Subject: FWD: On MiniDisc and DAT
From: KEVIN AUSTIN (KAUSTIN@vax2.concordia.ca)
Date: Fri Jan 22 1999 - 04:16:05 EST
Sorry for doubles.
FYI: This is a re-posting of some comments from the AUDITORY list, regarding
MiniDisc and DAT comparison / uses.
CECDISCUSS List Administrator
Vous pouvez ecrire en francais ou en anglais.
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From: IN%"AUDITORY@LISTS.MCGILL.CA" "AUDITORY Research in Auditory
Perception" 22-JAN-1999 00:03:23.94
Date: Thu, 21 Jan 1999 14:16:28 +0000
From: Christel de Bruijn <c.bruijn@DCS.SHEF.AC.UK>
Subject: mini-disk or DAT?
I'm about to start a series of experiments on voice quality, and am
planning to use a portable mini-disk recorder to record speech from
subjects with. Afterwards I intend to carry out some acoustic analysis on
the speech samples, including harmonic-to-noise ratios and jitter and
shimmer measurements, among other things.
However, it has been brought to my attention that, if one wants to do
acoustic analysis on the recorded speech, it may be preferable to use a
I am aware that this is an auditory list, but thought that people would
most probably know about this anyway. I would appreciate it very much if
anybody could explain any pro's and cons of using a mini-disk or DAT
Thank you very much in advance,
Christel de Bruijn
Department of Human Communication Sciences
University of Sheffield, UK
Date: Thu, 21 Jan 1999 09:38:36 -0600
From: Sheila Williams <williams@PSYVAX.PSY.UTEXAS.EDU>
Subject: Re: mini-disk or DAT?
I would like to thank everyone for the information and comments they sent
me for my enquiries on Minidisk vs. DAT and will give a brief summary here
in response to Christel's enquiry.
There was a lot of information so I may be able to post a more complete
Apologies in advance if I may have misunderstood any of the
The overall response to my enquiry was a resounding - Minidisk is good for
recording things to be listened to as it gives high perceptual quality and
However, and this is a BIG one, in order to avoid use for copying
commercial recordings, Minidisk technology incorporates input filtering
and data compression strategies deliberately designed to distort the
signal in subtle ways which makes the signal more difficult to analyse and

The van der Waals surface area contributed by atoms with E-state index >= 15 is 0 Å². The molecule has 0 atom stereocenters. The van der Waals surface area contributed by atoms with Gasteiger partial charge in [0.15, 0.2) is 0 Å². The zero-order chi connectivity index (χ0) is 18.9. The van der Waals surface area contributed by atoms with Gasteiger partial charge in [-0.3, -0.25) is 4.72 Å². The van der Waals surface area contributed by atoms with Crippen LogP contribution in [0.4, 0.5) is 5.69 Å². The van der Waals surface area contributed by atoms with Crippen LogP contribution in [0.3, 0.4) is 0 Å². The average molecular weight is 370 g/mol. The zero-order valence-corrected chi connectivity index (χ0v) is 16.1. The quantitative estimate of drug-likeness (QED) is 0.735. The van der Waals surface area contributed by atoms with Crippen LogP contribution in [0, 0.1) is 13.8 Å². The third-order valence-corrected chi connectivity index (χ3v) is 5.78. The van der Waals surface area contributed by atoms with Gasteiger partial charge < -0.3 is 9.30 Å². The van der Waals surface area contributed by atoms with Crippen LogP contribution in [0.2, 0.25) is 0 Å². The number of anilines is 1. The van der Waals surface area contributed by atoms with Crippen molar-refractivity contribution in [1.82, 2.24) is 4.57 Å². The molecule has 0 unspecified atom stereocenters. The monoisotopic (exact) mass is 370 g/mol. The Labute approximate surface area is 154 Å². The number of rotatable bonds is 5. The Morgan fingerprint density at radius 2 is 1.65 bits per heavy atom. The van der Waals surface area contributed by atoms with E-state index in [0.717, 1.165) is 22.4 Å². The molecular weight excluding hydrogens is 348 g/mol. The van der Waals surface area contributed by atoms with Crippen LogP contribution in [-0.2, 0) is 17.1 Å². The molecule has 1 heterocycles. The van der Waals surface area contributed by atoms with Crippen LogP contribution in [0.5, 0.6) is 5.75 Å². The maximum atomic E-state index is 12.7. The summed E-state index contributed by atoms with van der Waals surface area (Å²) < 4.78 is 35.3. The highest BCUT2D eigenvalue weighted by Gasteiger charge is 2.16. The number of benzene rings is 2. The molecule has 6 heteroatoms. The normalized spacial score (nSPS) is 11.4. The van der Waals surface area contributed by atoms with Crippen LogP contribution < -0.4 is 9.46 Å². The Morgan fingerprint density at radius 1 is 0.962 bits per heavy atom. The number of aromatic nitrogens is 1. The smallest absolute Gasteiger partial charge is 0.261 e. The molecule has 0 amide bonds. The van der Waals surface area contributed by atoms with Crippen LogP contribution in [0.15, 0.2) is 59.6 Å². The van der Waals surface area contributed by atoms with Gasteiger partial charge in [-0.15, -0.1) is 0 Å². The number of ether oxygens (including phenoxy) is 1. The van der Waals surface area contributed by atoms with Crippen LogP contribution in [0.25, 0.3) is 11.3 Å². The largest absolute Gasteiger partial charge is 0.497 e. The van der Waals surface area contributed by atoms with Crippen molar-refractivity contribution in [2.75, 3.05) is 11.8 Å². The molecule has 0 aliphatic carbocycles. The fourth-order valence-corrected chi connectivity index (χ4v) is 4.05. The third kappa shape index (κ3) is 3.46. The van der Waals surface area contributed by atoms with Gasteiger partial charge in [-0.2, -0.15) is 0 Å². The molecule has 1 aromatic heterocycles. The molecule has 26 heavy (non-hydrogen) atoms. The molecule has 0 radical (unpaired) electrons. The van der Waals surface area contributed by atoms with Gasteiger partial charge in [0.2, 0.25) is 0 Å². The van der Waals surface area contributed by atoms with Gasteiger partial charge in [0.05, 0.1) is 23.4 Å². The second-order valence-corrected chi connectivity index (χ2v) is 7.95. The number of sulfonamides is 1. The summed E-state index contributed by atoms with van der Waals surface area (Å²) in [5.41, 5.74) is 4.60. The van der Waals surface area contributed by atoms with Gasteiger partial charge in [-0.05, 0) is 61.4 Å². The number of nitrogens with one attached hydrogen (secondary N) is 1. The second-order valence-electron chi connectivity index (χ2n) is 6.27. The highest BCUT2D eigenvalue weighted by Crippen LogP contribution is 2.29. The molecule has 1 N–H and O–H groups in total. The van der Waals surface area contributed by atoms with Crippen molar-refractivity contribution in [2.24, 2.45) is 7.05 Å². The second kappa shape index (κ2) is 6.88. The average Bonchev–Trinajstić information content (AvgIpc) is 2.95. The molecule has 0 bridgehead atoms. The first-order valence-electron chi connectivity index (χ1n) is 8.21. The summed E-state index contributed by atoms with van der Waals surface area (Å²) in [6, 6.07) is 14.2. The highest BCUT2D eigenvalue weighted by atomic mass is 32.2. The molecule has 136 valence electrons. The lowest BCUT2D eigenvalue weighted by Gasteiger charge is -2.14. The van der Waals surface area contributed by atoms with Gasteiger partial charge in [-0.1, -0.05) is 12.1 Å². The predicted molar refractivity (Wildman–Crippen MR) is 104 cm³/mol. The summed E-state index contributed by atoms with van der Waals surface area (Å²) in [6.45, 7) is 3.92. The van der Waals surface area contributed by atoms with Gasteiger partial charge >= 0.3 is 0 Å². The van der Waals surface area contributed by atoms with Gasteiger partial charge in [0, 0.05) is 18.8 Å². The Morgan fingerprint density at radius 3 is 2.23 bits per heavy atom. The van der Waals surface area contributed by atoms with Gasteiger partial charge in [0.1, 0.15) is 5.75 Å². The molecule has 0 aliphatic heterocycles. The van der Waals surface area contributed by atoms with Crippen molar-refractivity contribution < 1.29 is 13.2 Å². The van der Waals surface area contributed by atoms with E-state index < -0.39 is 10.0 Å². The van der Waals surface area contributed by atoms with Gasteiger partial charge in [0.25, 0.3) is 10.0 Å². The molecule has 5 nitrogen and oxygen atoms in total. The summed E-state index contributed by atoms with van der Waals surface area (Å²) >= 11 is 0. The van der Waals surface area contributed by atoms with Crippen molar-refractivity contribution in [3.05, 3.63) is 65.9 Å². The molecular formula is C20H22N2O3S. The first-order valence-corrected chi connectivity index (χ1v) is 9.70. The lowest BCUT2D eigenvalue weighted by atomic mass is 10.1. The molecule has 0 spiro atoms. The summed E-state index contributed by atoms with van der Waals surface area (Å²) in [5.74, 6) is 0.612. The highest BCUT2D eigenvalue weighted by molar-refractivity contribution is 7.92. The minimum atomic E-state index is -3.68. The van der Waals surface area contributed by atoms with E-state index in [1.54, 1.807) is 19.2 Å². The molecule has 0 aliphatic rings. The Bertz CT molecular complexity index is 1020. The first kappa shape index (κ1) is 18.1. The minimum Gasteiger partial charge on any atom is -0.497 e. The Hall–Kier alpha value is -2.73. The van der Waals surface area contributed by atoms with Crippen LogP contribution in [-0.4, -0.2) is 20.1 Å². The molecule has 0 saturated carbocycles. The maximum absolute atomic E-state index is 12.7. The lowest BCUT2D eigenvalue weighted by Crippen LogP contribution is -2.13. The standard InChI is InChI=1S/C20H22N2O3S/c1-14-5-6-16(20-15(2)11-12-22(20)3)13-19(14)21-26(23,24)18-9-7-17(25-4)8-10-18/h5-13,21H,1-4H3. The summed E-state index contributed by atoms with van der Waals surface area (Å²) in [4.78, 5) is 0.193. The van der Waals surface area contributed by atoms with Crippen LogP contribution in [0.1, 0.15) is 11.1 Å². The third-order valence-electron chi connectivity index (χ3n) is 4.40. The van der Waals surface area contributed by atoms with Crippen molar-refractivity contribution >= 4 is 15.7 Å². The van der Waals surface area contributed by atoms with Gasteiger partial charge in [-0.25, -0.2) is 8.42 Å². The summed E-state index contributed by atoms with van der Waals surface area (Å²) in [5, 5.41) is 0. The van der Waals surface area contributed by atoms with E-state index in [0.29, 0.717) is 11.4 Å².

impossible to make accurate measurements of - it also leads to perceptible
distortion if multiple copies are made, so DAT is much better for accurate
DATs mostly (or all) come with the ability to switch off any such
compression factors. However, tape media is less robust so should be
Advice on microphones included use of "cardioid" microphones to get a
general directional background filtering effect without the need for
precise directionality and to use headset mics to maintain distance (to
ensure any amplitude fluctuations are due to the speaker and not the
There are devices out there for converting from optical to coax
input/output for data trandfer. Decks for rack-mounting seem more likely
to have coax digital ports already, avoiding the need for these devices.
thanks again for all the advice. For our purposes, which include analysis
and resynthesis of speech recordings, we will definitely be going with DAT
and I am now investigating the relative costs/benefits of the different
systems currently available before we choose our set-up.
I'll try to provide a more technical summary (and a list of all the
contributors), including a comparison of the different systems I can find,
when I've had the chance to wade through all the technical data.
Dr Sheila M Williams phone: 512-471-4253
Psychology, University of Texas at Austin lab: 512-471-0693
528 Mezes Hall, Austin, Texas, USA, 78712 fax: 512-471-6175
Date: Thu, 21 Jan 1999 11:03:02 -0500
From: "Richard J. Fabbri" <fabbri@NETAXIS.COM>
Subject: Mini-Disk or DAT?
The main difference between Mini-Disk and DAT goes beyond the clear
difference in recording media (Disk versus Tape) ... you might include
the DCC (Digital Compact Cassette) too, as it is quite similar to Mini-Disk
preprocessing of audio information.
DAT is a true (linear) sampling recorder that acquires and stores 16-bit
Stereo samples. I personally own and use a DAT (Sony TCD-D3).
The recording technology of DAT is essentially identical to the common,
commercial Compact Disk. In fact, you can copy an audio CD on DAT
with the digital optical fiber cable supplied with DAT !
The Mini-Disk (and DCC) are truly ingenious in that they each
post-process their digital samples for frequency/amplitude content
and perform a detailed Masking assessment so as to record only
those frequency components our hearing can "perceive" ... thus, a
Real-Time, Psychoacoustic Masking analysis of live audio is done
in these tiny (technological marvels!) recorders ... subsequent
recording on the Mini-Disk (or, DCC tape cassette) records only the
"perceivable" frequencies we "hear". The commercial goal of this
amazing technology was to produce a small ("mini" disk) or
inexpensive (DCC) medium to record Hi-Fi Stereo.
Thus, be aware that much of the stereo microphone wave form will
not be recorded on either a Mini-Disk or DCC !
Your goal is to (post) analyze audio recordings for:
1) Harmonic-to-Noise ratios
But, Mini-Disk or DCC purposely avoids recording much of the Stereo
waveform so as to reduce the subsequent data storage necessary for
Hi-Fi Stereo playback. Thus, the Stereo data you wish to capture is
probably missing in a Mini-Disk or DCC recording.
DAT is a portable, 16-bit audio, linear sampling recording technology.
DAT simply records Stereo waveforms as 16-bit samples.
End of AUDITORY Digest - 20 Jan 1999 to 21 Jan 1999 (#1999-9)
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